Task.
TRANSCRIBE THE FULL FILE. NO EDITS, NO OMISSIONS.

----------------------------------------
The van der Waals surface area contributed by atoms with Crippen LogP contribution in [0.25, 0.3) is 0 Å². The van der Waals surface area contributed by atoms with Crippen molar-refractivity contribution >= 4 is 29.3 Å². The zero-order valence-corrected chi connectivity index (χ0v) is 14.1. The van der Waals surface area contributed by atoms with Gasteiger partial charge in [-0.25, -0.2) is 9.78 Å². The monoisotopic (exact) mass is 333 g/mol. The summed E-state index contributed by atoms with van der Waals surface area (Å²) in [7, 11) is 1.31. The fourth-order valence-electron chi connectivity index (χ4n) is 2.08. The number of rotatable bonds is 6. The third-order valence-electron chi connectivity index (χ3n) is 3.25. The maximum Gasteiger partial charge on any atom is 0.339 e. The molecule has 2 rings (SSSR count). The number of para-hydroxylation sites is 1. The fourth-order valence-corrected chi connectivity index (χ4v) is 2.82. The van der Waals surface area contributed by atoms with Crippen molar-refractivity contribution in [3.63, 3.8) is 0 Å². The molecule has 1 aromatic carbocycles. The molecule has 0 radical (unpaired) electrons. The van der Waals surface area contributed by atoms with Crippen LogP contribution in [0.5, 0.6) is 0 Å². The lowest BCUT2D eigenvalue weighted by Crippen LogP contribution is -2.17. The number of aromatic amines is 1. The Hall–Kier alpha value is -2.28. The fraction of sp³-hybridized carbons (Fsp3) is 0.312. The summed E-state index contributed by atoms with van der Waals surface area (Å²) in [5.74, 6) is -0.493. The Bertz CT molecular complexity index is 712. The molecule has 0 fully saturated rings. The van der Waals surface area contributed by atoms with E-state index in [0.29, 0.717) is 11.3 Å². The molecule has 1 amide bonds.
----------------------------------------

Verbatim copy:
The van der Waals surface area contributed by atoms with Crippen LogP contribution in [0.25, 0.3) is 0 Å². The van der Waals surface area contributed by atoms with Crippen molar-refractivity contribution >= 4 is 29.3 Å². The zero-order valence-corrected chi connectivity index (χ0v) is 14.1. The van der Waals surface area contributed by atoms with Gasteiger partial charge in [-0.25, -0.2) is 9.78 Å². The monoisotopic (exact) mass is 333 g/mol. The summed E-state index contributed by atoms with van der Waals surface area (Å²) in [7, 11) is 1.31. The fourth-order valence-electron chi connectivity index (χ4n) is 2.08. The number of rotatable bonds is 6. The third-order valence-electron chi connectivity index (χ3n) is 3.25. The maximum Gasteiger partial charge on any atom is 0.339 e. The molecule has 2 rings (SSSR count). The number of para-hydroxylation sites is 1. The fourth-order valence-corrected chi connectivity index (χ4v) is 2.82. The van der Waals surface area contributed by atoms with Crippen molar-refractivity contribution in [3.63, 3.8) is 0 Å². The molecule has 1 aromatic carbocycles. The molecule has 0 radical (unpaired) electrons. The van der Waals surface area contributed by atoms with Crippen LogP contribution in [0.5, 0.6) is 0 Å². The lowest BCUT2D eigenvalue weighted by Crippen LogP contribution is -2.17. The number of aromatic amines is 1. The Hall–Kier alpha value is -2.28. The fraction of sp³-hybridized carbons (Fsp3) is 0.312. The summed E-state index contributed by atoms with van der Waals surface area (Å²) in [5.74, 6) is -0.493. The Bertz CT molecular complexity index is 712. The molecule has 0 fully saturated rings. The van der Waals surface area contributed by atoms with E-state index in [0.29, 0.717) is 11.3 Å². The molecule has 1 amide bonds.